Extolling the Virtues of Older Buildings

Written by Marta O’Brien and originally posted to Heritage Toronto June 14, 2011.  This blog post originally appeared in Ryerson University Magazine

Buildings represent more than bricks and mortar. No visitor to Ryerson since January could miss the gaping hole at Yonge and Gould Streets where the dignified – but neglected – former Empress Hotel once stood.

Perhaps you recall the upstairs bar from your student days. An example of “demolition by neglect” followed by arson, the Empress loss raised the profile of architectural preservation.

There are many reasons to preserve buildings. Many people with no knowledge of architecture or local history enjoy looking at and using older buildings. Variety and complexity are added to streetscapes by structures from various eras. Heritage buildings provide spaces for work, cultural activities and residences that are quite different in form and ambience from contemporary buildings.

Heritage buildings provide examples of craft not seen today. While contemporary buildings can be striking, we can often take in the entire structure – and all the materials and colours – fairly quickly. Many older buildings invite our gaze to linger. There may be intricate stone carvings of plants, animals or people. Complex brick patterns enliven walls. Inside, one can often find decorative plaster ceilings and mouldings and lavish wood trim.

Buildings today can make dazzling use of metal and glass, but our heritage buildings feature some materials no longer used. Terra cotta is one: Victorians used red terra cotta to add delightful ornament to buildings when carved stone was too expensive. In the early 1900s, white glazed terra cotta became the fashion. The timber beams and columns of old industrial buildings add warmth and character to spaces now used as offices, galleries and residences.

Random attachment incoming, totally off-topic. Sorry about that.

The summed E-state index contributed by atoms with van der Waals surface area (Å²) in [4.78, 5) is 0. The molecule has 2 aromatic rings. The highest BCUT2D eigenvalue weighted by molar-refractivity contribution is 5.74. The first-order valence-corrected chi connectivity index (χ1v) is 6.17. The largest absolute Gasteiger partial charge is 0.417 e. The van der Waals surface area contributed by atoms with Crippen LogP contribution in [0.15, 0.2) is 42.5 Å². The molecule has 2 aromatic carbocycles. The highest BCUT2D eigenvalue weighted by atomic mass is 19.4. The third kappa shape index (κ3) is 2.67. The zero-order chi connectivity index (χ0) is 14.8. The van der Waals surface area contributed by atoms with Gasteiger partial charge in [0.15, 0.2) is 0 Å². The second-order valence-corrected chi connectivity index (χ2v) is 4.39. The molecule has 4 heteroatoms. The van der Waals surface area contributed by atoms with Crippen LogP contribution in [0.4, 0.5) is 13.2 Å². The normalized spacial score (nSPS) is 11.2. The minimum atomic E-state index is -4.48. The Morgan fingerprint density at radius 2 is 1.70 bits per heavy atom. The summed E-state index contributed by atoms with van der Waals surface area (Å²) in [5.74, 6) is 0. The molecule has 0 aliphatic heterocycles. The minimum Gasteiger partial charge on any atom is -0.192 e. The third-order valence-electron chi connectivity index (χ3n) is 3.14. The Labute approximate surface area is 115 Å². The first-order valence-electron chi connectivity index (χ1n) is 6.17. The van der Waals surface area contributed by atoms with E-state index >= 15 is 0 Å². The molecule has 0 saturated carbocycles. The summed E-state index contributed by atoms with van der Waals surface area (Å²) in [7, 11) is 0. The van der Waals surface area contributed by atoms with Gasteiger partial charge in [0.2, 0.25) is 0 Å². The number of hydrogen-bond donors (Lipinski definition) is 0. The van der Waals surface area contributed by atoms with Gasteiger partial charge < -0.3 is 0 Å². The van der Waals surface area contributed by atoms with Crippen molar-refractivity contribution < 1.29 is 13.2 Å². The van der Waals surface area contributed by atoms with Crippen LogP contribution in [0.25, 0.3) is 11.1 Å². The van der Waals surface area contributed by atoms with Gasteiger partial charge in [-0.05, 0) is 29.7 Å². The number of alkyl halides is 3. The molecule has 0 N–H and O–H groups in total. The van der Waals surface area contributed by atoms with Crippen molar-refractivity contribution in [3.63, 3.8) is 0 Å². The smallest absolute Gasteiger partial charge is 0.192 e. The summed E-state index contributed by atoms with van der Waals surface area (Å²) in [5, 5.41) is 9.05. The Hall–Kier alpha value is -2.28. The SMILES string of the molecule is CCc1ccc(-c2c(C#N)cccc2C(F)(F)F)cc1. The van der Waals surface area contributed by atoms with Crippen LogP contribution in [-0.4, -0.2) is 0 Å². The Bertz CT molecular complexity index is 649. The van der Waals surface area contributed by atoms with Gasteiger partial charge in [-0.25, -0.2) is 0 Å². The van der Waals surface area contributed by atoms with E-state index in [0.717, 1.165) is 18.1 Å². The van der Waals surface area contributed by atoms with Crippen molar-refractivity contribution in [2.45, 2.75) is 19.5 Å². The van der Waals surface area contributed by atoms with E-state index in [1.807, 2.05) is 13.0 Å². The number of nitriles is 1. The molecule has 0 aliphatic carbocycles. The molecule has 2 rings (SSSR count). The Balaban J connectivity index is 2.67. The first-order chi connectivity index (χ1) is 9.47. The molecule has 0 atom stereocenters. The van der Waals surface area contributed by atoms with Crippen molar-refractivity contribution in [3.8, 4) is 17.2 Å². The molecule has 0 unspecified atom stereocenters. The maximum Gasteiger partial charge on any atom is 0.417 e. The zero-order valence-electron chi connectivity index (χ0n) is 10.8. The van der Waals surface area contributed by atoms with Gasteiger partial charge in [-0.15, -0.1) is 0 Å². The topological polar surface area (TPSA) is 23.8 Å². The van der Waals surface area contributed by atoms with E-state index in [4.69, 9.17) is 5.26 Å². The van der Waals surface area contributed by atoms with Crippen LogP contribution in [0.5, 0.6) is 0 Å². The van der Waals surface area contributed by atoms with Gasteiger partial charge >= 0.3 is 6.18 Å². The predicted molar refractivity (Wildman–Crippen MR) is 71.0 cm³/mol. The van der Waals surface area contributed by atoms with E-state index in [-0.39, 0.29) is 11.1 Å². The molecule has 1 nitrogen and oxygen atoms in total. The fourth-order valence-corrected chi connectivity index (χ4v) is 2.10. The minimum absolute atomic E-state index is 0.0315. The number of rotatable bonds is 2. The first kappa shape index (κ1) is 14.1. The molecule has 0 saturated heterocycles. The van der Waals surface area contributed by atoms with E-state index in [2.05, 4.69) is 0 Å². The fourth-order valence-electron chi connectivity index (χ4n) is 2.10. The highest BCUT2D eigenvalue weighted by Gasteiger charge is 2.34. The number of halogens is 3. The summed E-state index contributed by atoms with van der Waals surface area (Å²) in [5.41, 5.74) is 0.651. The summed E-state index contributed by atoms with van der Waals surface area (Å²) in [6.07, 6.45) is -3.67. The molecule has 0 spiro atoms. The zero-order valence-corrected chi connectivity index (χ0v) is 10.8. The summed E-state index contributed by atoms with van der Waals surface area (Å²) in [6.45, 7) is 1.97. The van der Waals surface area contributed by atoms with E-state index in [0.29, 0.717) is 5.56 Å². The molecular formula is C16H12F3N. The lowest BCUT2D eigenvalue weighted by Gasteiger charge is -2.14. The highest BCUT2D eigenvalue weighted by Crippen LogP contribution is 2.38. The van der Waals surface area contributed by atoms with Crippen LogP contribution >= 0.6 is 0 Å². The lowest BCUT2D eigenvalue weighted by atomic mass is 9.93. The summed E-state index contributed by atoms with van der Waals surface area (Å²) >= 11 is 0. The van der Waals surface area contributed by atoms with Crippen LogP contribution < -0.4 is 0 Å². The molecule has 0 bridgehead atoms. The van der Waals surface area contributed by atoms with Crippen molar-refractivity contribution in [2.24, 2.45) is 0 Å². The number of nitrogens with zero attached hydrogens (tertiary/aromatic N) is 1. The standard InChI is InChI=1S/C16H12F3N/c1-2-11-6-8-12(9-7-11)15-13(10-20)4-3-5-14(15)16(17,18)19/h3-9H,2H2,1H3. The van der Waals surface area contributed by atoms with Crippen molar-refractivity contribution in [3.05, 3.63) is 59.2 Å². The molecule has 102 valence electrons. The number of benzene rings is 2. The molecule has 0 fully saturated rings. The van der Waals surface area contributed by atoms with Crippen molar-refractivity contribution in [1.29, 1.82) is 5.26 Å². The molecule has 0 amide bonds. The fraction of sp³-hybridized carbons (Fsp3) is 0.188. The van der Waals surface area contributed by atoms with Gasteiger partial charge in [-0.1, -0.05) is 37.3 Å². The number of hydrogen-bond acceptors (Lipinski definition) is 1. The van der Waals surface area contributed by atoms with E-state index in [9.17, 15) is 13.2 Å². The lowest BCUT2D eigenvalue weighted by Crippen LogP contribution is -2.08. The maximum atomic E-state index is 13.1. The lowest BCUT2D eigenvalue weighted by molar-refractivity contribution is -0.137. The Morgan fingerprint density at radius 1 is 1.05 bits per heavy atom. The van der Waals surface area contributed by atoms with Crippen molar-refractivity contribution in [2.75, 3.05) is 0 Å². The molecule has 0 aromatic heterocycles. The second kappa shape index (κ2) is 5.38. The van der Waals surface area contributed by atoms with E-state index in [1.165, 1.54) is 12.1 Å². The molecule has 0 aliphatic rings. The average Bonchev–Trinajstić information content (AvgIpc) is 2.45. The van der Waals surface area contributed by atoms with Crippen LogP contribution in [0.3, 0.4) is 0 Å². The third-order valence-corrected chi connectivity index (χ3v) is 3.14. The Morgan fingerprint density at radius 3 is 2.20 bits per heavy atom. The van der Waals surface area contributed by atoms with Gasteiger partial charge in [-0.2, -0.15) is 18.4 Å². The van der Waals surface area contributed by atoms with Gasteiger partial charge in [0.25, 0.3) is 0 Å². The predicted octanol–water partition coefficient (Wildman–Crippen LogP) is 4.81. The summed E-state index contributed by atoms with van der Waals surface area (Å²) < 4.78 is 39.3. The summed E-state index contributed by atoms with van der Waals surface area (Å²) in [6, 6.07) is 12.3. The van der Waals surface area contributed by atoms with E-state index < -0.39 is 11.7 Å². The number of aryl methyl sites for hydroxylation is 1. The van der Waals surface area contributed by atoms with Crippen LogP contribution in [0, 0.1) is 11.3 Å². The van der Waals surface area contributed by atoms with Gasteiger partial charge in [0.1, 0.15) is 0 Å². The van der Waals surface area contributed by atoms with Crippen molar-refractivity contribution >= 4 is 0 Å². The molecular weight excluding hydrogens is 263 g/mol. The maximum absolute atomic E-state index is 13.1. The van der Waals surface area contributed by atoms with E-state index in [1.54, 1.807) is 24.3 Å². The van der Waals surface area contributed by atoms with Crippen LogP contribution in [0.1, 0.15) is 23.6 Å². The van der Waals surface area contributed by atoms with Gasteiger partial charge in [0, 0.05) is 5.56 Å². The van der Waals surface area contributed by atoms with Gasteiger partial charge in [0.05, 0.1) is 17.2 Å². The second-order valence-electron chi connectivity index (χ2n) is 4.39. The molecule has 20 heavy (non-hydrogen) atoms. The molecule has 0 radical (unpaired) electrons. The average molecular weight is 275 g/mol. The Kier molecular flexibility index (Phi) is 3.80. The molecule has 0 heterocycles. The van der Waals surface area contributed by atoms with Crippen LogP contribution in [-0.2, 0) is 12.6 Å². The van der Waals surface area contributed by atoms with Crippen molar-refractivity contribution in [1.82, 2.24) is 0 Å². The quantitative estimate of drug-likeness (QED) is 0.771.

Heritage structures tell the story of an area. Former factories, for example, show that downtown Toronto was once a thriving manufacturing centre making everything from cars to combines.

Spacious Edwardian houses indicate a prosperous neighbourhood developed in the early 1900s. Sleek mid-century modern office buildings (such as Toronto’s TD Centre) and apartment high-rises with sweeping concrete balconies reflect the optimism of the post-war era. Yes, modernist buildings also need to be preserved: many are examples of innovative design and use of materials.

Architectural preservation is environmentally friendly. All buildings contain embodied energy – the energy used to produce the building materials, transport materials to the site and erect the structure. This is all wasted if a building is demolished. A great example is the renovation of Maple Leaf Gardens to house the new Ryerson athletic centre – a project that preserves the site’s historical features while reconfiguring the space to benefit the community.

Some property owners complain that “heritage types” seem to be against all new construction and want every old building saved. Not true! Balance is key: the most lively and interesting areas have buildings from many periods. The public can play a role by letting municipalities know the value of buildings in their neighbourhoods. Which buildings would you miss if an Empress Hotel disaster were repeated?

Marta O’Brien is a Heritage Toronto board member and passionate architectural historian who teaches courses and conducts walking tours featuring distinctive neighbourhoods and districts in Toronto (www.citywalks.ca).

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